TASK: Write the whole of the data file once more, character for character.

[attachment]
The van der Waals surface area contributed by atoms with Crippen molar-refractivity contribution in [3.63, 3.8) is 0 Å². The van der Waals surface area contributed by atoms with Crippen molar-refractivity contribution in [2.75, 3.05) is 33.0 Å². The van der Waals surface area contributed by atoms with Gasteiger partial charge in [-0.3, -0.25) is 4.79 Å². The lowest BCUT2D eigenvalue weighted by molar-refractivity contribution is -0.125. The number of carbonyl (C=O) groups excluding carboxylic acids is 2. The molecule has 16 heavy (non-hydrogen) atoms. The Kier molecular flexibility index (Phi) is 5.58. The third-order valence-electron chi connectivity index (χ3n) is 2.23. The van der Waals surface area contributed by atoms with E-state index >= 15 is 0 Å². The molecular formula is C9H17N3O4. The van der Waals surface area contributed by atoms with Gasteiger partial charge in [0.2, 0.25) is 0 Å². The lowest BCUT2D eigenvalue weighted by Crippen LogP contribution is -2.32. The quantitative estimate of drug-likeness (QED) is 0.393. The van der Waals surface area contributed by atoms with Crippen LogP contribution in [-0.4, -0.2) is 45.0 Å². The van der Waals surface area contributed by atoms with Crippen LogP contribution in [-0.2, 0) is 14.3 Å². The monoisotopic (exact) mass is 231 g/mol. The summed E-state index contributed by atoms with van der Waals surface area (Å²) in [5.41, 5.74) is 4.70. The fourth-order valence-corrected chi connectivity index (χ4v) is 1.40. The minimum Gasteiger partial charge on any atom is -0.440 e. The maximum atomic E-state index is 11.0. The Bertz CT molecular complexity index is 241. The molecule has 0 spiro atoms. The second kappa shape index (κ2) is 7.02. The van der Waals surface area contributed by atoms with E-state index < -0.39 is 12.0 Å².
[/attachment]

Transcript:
The van der Waals surface area contributed by atoms with Crippen molar-refractivity contribution in [3.63, 3.8) is 0 Å². The van der Waals surface area contributed by atoms with Crippen molar-refractivity contribution in [2.75, 3.05) is 33.0 Å². The van der Waals surface area contributed by atoms with Gasteiger partial charge in [-0.3, -0.25) is 4.79 Å². The lowest BCUT2D eigenvalue weighted by molar-refractivity contribution is -0.125. The number of carbonyl (C=O) groups excluding carboxylic acids is 2. The molecule has 16 heavy (non-hydrogen) atoms. The Kier molecular flexibility index (Phi) is 5.58. The third-order valence-electron chi connectivity index (χ3n) is 2.23. The van der Waals surface area contributed by atoms with E-state index >= 15 is 0 Å². The molecular formula is C9H17N3O4. The van der Waals surface area contributed by atoms with Gasteiger partial charge in [0.2, 0.25) is 0 Å². The lowest BCUT2D eigenvalue weighted by Crippen LogP contribution is -2.32. The quantitative estimate of drug-likeness (QED) is 0.393. The van der Waals surface area contributed by atoms with Crippen LogP contribution in [-0.4, -0.2) is 45.0 Å². The van der Waals surface area contributed by atoms with Crippen LogP contribution in [-0.2, 0) is 14.3 Å². The monoisotopic (exact) mass is 231 g/mol. The summed E-state index contributed by atoms with van der Waals surface area (Å²) in [5.41, 5.74) is 4.70. The fourth-order valence-corrected chi connectivity index (χ4v) is 1.40. The minimum Gasteiger partial charge on any atom is -0.440 e. The maximum atomic E-state index is 11.0. The Bertz CT molecular complexity index is 241. The molecule has 0 spiro atoms. The second kappa shape index (κ2) is 7.02. The van der Waals surface area contributed by atoms with E-state index < -0.39 is 12.0 Å².